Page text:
By Innocent Anguyo
Commercial sugarcane growing is accelerating food insecurity in Eastern Uganda especially in the Busoga region, a study by Makerere University has revealed.
The study done by the department of Forestry Bio-diversity and Tourism was aimed at establishing the prevalence of food insecurity and the impact of commercial sugarcane growing on household level food security in eastern Uganda.
It indicated that commercial sugarcane growing, although contributing to increased household income, does not necessarily increase food adequacy among households.
The authors of the study said that there are few varieties of food crops cultivated by sugarcane growing households and the households are also short of money to supplement what they grow.
‘Marry more women’
More people have taken to growing sugarcane on a commercial basis, resulting in the conversion of different land-use types to monoculture sugarcane plantations.
“Many households in the region especially around Kakira sugar factory rent out most of their land to rich out-growers and remain with a little patch which they also use for growing cane, said Dr. Edward Mwavu, who led the research team.
He did the study with two other academic doctors, Vettes Kalema and Fred Bateganya.
“The changes in land use are motivated by commercial gains for improved household income than food production,” said Mwavu.
However, the researcher was sure to note that most men used the income acquired from commercial sugar growing to marry more women.
“This might compromise the sustainable management of their agro-diversity as well as food production consequently exposing them to food insecurity and malnutrition.”
He made the presentation recently at Makerere University at the Food Science and Technology Conference Hall during the Next Generation of African Academics Dissemination conference.
Kakira Sugar plantation. PHOTO/Juliet Kasirye
Labour in exchange for food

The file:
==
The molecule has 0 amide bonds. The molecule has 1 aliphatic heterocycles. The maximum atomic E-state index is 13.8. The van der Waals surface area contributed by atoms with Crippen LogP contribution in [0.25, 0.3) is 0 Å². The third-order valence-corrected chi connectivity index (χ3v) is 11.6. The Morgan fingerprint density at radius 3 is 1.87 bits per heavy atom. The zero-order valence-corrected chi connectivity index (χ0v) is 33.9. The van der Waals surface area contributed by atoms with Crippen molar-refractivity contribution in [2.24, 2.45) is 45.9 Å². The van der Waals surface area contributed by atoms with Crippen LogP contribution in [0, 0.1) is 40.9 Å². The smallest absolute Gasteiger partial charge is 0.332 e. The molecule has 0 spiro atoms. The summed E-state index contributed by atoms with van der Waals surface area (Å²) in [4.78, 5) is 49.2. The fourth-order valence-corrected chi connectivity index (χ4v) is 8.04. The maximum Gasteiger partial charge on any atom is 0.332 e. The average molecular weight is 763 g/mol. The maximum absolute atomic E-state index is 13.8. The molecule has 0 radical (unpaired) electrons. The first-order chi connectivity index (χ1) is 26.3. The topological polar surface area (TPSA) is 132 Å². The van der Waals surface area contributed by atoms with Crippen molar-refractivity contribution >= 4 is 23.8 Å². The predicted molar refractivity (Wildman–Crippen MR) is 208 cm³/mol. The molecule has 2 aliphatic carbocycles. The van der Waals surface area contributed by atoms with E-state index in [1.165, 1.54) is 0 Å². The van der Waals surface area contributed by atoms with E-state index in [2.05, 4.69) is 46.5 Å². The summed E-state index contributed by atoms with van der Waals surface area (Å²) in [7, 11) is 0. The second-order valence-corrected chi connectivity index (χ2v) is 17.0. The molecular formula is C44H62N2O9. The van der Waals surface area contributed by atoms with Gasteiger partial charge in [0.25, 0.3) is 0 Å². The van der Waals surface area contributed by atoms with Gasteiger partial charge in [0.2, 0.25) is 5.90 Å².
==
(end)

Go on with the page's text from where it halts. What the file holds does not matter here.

According to the study, 87% of households in sugarcane growing areas reported not having adequate and nutritious foods to meet their family needs.
Even among the commercial sugarcane growers, only three in every 10 households reported food adequacy and that nearly 21 in every 25 households reported sugarcane growing as the main source of food insecurity in the area.
At district level, 44.2% of households in Mayuge and 39.4% in Jinja attributed food insecurity to sugar cane growing.
Households also reported employing various coping mechanisms that included offering labour in exchange for food (30.8%), borrow food (9.1%), rationing of food (7.2%) and at times stealing from their neighbours.
It also emerged that male-headed households were most insecure (62.5%) due to disregard for food in favour of other assets such as houses, bicycles and clothes.
Those who owned land, the researchers learnt, were most food insecure (68.0%) since they rented it out at about sh500, 000 per acre for four harvest seasons (about eight years) in a bid to make quick money, subsequently remaining with little land for food.
Food insecurity in the region, the study noted, was also worsened by increasing trends in crop failures, family sizes, trade in food items in the villages, and declining food availability, land available for crop cultivation, and livestock numbers.
The work involved 208 households in two commercial sugarcane growing districts of Jinja and Mayuge.
Face-to-face household questionnaires, interviews and focus group discussions were used to collect data.
The study recommends policy-makers to establish poverty alleviation and food security initiatives that will focus on providing alternatives sources of income for the sugar cane growing households.
Affected households were also urged to allocate more land for growing food crops as opposed to cash crops as a remedy to food insecurity.